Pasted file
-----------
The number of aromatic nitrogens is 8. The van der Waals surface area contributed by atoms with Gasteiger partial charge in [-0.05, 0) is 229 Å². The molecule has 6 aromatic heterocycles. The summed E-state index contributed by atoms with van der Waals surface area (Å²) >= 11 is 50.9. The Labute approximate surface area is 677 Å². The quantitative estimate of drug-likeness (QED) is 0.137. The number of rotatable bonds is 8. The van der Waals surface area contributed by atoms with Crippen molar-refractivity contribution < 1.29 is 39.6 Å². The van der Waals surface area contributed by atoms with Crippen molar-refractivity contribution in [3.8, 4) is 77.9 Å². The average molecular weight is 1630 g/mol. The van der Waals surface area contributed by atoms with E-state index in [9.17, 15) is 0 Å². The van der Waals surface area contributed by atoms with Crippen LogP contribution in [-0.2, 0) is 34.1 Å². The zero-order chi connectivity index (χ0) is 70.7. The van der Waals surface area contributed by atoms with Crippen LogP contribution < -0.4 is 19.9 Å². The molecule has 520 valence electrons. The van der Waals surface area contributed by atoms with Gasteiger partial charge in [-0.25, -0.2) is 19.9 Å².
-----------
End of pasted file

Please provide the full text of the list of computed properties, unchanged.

The number of aromatic nitrogens is 8. The van der Waals surface area contributed by atoms with Gasteiger partial charge in [-0.05, 0) is 229 Å². The molecule has 6 aromatic heterocycles. The summed E-state index contributed by atoms with van der Waals surface area (Å²) >= 11 is 50.9. The Labute approximate surface area is 677 Å². The quantitative estimate of drug-likeness (QED) is 0.137. The number of rotatable bonds is 8. The van der Waals surface area contributed by atoms with Crippen molar-refractivity contribution < 1.29 is 39.6 Å². The van der Waals surface area contributed by atoms with Crippen molar-refractivity contribution in [3.8, 4) is 77.9 Å². The average molecular weight is 1630 g/mol. The van der Waals surface area contributed by atoms with E-state index in [9.17, 15) is 0 Å². The van der Waals surface area contributed by atoms with Crippen LogP contribution in [-0.2, 0) is 34.1 Å². The zero-order chi connectivity index (χ0) is 70.7. The van der Waals surface area contributed by atoms with Crippen LogP contribution < -0.4 is 19.9 Å². The molecule has 520 valence electrons. The van der Waals surface area contributed by atoms with Gasteiger partial charge in [-0.25, -0.2) is 19.9 Å².